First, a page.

Advocates Call for Increase in Minimum Wage at Harlem Hearing
HARLEM — While working for minimum wage at a Target in Queens, Tashawna Green said she often had to make tough choices.
"There were times when I had to decide between paying the rent or buying food," Green, a mother of one, said Monday during a state Assembly hearing on increasing the minimum wage.
"We had to depend on public assistance to make ends meet...because what I got from my employer couldn't pay everything," she said of herself and some of her co-workers.
Harlem Assemblyman Keith Wright, chairman of the Labor Committee, held the hearing in Harlem as part of a bill he introduced with Speaker Sheldon Silver to raise New York's minimum wage to $8.25 per hour next year from the current $7.25 per hour with automatic increases indexed to inflation.
Two more hearings are scheduled in Syracuse and Buffalo.
During the hearing, workers, business owners, clergy and economists argued that increasing the minimum wage would boost the economy while helping low-wage workers.
Opponents of the bill have said the increase will cost jobs and make it tougher to do business in the state. Conservative think tank the Empire Center said in a recently published paper that minimum wage workers already earn more than $10 an hour because they can take advantage of state and federal earned income tax credit.
James Parrott, deputy director and chief economist at the Fiscal Policy Institute, disputed those views. He said the wage increase would actually create 7,500 jobs and help tackle New York's wage disparity between high-income and low-wage workers.
Currently, a minimum-wage worker employed full time earns 25 percent of the city's average weekly salary.
In addition, low-income wage earners tend to spend extra money immediately, meaning that the economy will see a boost, Parrott said. He added that 18 other states currently have higher minimum wages than New York's, which currently matches the federal minimum wage.
Parrott also rebutted what he said were myths about who earns the minimum wage, saying ideas that teenagers and college students are the largest minimum-wage workers are incorrect.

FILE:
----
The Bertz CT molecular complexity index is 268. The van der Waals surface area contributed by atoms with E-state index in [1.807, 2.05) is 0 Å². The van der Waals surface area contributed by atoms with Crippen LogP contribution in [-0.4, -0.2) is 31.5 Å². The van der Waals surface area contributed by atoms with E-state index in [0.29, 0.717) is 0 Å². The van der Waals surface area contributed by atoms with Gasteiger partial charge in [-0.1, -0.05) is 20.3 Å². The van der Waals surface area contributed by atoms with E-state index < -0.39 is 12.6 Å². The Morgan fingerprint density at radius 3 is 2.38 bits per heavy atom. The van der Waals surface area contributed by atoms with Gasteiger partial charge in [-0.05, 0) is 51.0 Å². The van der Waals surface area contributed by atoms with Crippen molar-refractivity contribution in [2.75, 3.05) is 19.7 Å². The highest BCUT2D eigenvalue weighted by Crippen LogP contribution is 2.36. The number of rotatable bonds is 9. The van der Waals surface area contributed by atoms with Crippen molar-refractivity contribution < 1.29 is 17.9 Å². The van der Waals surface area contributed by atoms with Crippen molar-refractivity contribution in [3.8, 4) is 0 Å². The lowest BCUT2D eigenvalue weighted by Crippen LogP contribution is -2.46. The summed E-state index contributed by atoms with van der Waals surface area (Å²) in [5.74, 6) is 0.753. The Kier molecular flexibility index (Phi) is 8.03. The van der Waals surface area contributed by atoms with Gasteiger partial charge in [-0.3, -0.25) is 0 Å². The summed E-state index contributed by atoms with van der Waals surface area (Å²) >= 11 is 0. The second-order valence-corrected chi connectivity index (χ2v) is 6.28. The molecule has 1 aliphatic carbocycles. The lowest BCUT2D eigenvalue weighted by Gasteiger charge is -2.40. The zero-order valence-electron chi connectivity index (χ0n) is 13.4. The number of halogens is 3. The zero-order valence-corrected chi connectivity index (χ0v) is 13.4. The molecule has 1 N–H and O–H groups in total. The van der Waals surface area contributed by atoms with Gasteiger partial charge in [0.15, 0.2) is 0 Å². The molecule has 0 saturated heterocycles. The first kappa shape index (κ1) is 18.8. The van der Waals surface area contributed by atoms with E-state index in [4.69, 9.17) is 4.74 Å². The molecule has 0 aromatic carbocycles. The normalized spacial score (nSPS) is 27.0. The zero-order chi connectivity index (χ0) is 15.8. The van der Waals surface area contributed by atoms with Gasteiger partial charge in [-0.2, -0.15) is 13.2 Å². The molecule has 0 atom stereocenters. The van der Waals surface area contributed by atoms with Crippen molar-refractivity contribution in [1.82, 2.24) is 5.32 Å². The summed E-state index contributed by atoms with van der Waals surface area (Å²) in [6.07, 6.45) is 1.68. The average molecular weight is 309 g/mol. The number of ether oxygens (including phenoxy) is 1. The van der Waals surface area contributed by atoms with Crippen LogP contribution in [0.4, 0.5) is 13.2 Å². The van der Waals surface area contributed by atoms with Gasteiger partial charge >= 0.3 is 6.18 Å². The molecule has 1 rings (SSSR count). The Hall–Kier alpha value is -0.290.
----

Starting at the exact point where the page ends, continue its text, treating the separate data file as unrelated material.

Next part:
Nine out of every 10 workers who earn less than $8.50 an hour are adults and two-thirds are full-time employees, Parrott said.
Wright, a Democrat, said the criticism from Republicans over the proposal as a "job killer" was unfounded.
"Whenever we try to raise the minimum wage that is the refrain from the opponent," Wright said.
Erience Dickerson, owner of Eyes on the Prize, a child development center in Brooklyn that is opening a Harlem office, said that as a small business owner, he sees minimum-wage parents struggling to pay to send their children to his program for enrichment.
"If I, as a small business, can afford to give my employees $8.50 per hour and be open and functioning, then big business can do the same," he said. "It would be good to see the money going to the right place for once."
Anthony Guzman, who worked as a stock person at JFK Airport, said he earned $8 per hour and lost his job when he tried to help organize a union for better wages. After 22 years in the same job, he said his father earned only $8.65 per hour.
"You had people who had two and three jobs because they were trying to provide for their family," he said. "$8.50 an hour is still not enough to provide for your family, but something is better than nothing."
Parrott agreed. The largest sectors seeing job growth are the retail and restaurant businesses, which employ large numbers of minimum-wage earners. If the minimum wage had kept pace with the federal poverty index it would need to be raised to $10 by 2014 and then be indexed to consumer prices, he said.
"We should keep in mind we need to do more in future years but this is an important first step," Parrott said.